Pedagogy and hierarchy are intimately connected. This book traces historical versions of the relationship between hierarchy and education through four key figures: Plato, Augustine, Abelard and Dante. Each provided canonical contributions to how hierarchies both work and fail in education: Plato through the ladder of beauty and the cave metaphor; Augustine through his
Confessions; Abelard through his relationship with Heloise; and Dante through the
Divine Comedy. All four worked within the tradition of a Great Chain of Being. Its basic premise was that there were qualitatively different orders of experience that needed to be described with the intent of pedagogically revealing to the reader how to travel through the varying stages. As such this tradition exists as one of the great repositories of hierarchical pedagogic practice in the West. This book is an introduction to the history of hierarchical teaching practice by describing various journeys of learning and discussing the techniques and paths used in the process.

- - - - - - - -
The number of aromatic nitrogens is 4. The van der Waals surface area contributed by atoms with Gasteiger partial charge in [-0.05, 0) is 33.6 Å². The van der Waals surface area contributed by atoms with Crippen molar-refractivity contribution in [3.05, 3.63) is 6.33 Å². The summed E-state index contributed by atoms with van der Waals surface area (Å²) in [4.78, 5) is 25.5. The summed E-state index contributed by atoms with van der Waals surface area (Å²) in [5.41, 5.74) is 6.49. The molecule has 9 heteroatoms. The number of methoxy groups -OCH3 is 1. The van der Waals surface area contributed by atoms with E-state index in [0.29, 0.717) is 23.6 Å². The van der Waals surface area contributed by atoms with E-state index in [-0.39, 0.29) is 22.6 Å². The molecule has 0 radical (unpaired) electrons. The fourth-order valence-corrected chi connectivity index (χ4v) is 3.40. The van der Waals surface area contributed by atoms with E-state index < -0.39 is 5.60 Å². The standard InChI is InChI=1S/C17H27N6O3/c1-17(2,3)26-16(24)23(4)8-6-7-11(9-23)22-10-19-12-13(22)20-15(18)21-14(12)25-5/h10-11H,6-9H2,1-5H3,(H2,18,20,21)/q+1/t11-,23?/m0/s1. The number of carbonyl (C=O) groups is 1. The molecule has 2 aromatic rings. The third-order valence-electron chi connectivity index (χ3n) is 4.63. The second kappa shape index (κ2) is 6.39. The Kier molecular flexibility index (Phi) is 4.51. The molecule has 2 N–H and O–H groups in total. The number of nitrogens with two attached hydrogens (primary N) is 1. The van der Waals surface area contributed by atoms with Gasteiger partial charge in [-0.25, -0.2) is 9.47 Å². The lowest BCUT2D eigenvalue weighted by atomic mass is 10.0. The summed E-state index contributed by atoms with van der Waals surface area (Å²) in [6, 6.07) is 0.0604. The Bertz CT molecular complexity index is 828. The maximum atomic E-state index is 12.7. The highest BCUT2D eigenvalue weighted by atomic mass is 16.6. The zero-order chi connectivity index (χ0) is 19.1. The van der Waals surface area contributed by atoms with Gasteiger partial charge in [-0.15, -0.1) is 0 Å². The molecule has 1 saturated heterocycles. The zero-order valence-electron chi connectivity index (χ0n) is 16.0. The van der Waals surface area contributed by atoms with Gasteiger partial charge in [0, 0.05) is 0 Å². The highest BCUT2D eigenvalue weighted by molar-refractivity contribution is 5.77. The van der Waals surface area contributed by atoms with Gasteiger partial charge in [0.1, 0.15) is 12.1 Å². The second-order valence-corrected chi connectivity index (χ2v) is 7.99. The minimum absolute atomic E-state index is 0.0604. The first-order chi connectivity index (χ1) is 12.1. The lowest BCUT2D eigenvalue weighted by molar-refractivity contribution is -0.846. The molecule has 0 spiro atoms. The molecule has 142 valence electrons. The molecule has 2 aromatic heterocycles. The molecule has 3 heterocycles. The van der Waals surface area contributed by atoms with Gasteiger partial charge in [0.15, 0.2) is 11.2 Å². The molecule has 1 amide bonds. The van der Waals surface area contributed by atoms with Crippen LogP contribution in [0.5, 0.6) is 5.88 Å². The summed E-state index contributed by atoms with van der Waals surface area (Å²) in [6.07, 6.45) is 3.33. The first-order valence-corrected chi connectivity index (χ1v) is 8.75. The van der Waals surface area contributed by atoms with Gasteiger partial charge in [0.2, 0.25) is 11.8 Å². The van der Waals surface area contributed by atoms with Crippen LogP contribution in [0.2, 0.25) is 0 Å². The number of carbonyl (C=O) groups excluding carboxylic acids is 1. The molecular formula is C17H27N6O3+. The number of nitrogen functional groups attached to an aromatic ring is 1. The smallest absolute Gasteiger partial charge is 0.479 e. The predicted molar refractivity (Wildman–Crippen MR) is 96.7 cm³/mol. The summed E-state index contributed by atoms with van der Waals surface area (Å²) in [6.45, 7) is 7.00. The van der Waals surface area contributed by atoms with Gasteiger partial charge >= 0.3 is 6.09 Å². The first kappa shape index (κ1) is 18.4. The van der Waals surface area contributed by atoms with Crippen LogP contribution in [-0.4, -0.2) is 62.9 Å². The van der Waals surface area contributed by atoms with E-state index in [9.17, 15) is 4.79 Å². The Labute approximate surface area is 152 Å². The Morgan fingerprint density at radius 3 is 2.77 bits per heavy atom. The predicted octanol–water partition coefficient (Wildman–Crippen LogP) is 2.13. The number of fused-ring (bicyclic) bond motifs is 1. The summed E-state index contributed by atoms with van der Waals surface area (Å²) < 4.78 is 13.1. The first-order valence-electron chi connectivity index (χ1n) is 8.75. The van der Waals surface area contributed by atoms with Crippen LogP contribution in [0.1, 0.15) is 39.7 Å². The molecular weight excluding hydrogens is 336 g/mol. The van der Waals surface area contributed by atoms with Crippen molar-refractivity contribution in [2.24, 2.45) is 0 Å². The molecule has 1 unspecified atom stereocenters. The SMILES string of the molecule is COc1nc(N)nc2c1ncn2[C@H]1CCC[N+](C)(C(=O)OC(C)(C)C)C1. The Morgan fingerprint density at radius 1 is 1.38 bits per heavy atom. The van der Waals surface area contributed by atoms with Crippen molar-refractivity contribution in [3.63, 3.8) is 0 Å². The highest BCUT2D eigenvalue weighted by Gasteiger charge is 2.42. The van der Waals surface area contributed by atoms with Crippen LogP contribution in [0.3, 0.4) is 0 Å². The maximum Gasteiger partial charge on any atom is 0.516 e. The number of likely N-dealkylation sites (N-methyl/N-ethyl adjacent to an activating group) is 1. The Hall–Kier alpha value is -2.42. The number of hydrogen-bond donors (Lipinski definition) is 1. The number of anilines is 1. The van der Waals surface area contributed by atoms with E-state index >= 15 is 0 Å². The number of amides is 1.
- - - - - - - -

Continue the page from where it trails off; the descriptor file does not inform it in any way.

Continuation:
Bern, Berlin, Bruxelles, Frankfurt am Main, New York, Oxford, Wien, 2007. 251 pp.
Contents: Plato’s Symposium – Diotima’s ladder of Beauty – The seduction of Socrates by Alcibiades – Plato’s Republic
– The Cave metaphor – Augustine’s Confessions – Augustine’s On the Trinity – The love letters of Abelard
and Heloise – Abelard’s History of my Calamities – Dante’s Divine Comedy.